Browning v. Hooper - 269 U.S. 396 (1926)
U.S. Supreme Court
Browning v. Hooper, 269 U.S. 396 (1926)
Browning v. Hooper
Argued November 17, 1925
Decided January 4, 1926
269 U.S. 396
APPEAL FROM THE DISTRICT COURT OF THE UNITED STATES
FOR THE NORTHERN DISTRICT OF TEXAS
1. A Texas statute authorizes fifty property taxpaying voters, by petition to the commissioners' court of a county, to designate territory of which they are residents within the county as a road district and the amount of bonds to be issued for road improvements within the district, not to exceed one-fourth of the assessed value of real property therein, whereupon it becomes the duty of the commissioners' court to order an election in the district, as so described, for the purpose of determining whether the bonds in the amount named in the petition shall be issued and whether a tax shall be levied upon the property of the district for their payment, and if two-thirds of the votes at such election favor the proposition, the commissioners' court is required to issue and sell the bonds and levy a tax sufficient to pay them as they mature, by assessments on the same valuation, and which become liens and may be enforced in the same manner, as state and county taxes. Held, (a) that assessments so authorized and levied were special assessments for local improvements, not general taxes; (b) that a district so created could not be regarded as one created by the legislature, even though coincident in boundaries with two adjacent "commissioners' precincts;" (c) that the assessments were not legislative assessments. P. 269 U. S. 403.
2. Where a special improvement district is not created by the legislature or a municipality to which the state has granted full legislative powers over the subject, and where there has been no legislative determination that the property to be assessed for the improvement will be benefited thereby, it is essential to due process of law that the property owner be given notice and an opportunity to be heard on the question of benefits. P. 269 U. S. 405.
3 F.2d 160 reversed.
Appeal from a decree of the district court which dismissed the bill in a suit to restrain the issuance or sale of bonds of a road district.
MR. JUSTICE BUTLER delivered the opinion of the Court.
Appellants own taxable real and personal property in that part of Archer County, Texas, defined as Road District No. 2. The appellees are the county judge and four commissioners (constituting the county commissioners' court), the tax assessor, and the sheriff of the county, who is the tax collector. Appellants brought this suit to restrain the issue or sale of bonds of the road district in the amount of $300,000 proposed to be sold to obtain money for the construction, operation, and maintenance of roads in that district and to restrain the levy or collection of any tax upon their property to pay any part of the interest or principal of the bonds. They seek relief on the ground that the creation of the road district and the enforcement of the proposed tax will deprive them of their property without due process of law in violation of the Fourteenth Amendment. The district court dismissed the complaint. 3 F.2d 160. The case is here on direct appeal. Section 238, Judicial Code.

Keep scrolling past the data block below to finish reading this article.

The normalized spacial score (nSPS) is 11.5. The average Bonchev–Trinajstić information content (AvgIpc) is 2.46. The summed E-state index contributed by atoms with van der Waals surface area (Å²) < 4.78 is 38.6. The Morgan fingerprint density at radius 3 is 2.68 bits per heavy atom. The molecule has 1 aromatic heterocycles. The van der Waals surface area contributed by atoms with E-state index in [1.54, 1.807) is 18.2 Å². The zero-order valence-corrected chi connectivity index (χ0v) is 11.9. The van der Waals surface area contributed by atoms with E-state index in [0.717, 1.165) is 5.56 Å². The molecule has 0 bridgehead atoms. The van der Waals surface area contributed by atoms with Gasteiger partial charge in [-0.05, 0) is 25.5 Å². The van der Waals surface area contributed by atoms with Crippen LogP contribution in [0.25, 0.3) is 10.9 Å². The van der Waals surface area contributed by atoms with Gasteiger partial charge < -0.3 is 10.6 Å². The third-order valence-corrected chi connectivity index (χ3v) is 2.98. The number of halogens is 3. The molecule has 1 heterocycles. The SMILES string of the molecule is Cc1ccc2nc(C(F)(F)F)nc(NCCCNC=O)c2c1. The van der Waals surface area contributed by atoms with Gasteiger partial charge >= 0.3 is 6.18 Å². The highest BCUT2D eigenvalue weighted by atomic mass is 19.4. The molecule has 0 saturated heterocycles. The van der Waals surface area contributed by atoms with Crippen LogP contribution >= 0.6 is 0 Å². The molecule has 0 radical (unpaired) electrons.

The Texas statutes (Vernon's Complete Texas Statutes, 1920) provide: "Any county . . . or any political subdivision or defined district, now or hereafter to be described and defined, of a county," is authorized to issue bonds, not to exceed one-fourth of the assessed valuation
of real property in the district, for the construction, maintenance, and operation of macadamized, graveled, or paved roads and turnpikes, and to levy and collect taxes to pay them. Upon the petition of 50 resident property tax paying voters of any defined district of any county, it is the duty of the commissioners' court to order an election in the district as described in the petition to determine whether its bonds shall be issued for such road purposes, and whether a tax shall be levied upon the property of the district for their payment. Art. 628. If two-thirds of the votes cast are in favor of the proposition, the commissioners' court is required to issue and sell the bonds. Art. 631. But before they are put on the market, the court is required to levy a tax sufficient to pay the debt as it matures. The assessments are to be made on the same valuation, and they become liens and may be enforced in the same manner as state and county taxes. Articles 634, 2827, 2836. For the purposes of the act, any district accepting its provisions by such vote is thereby created a body corporate which may sue and be sued. Art. 637.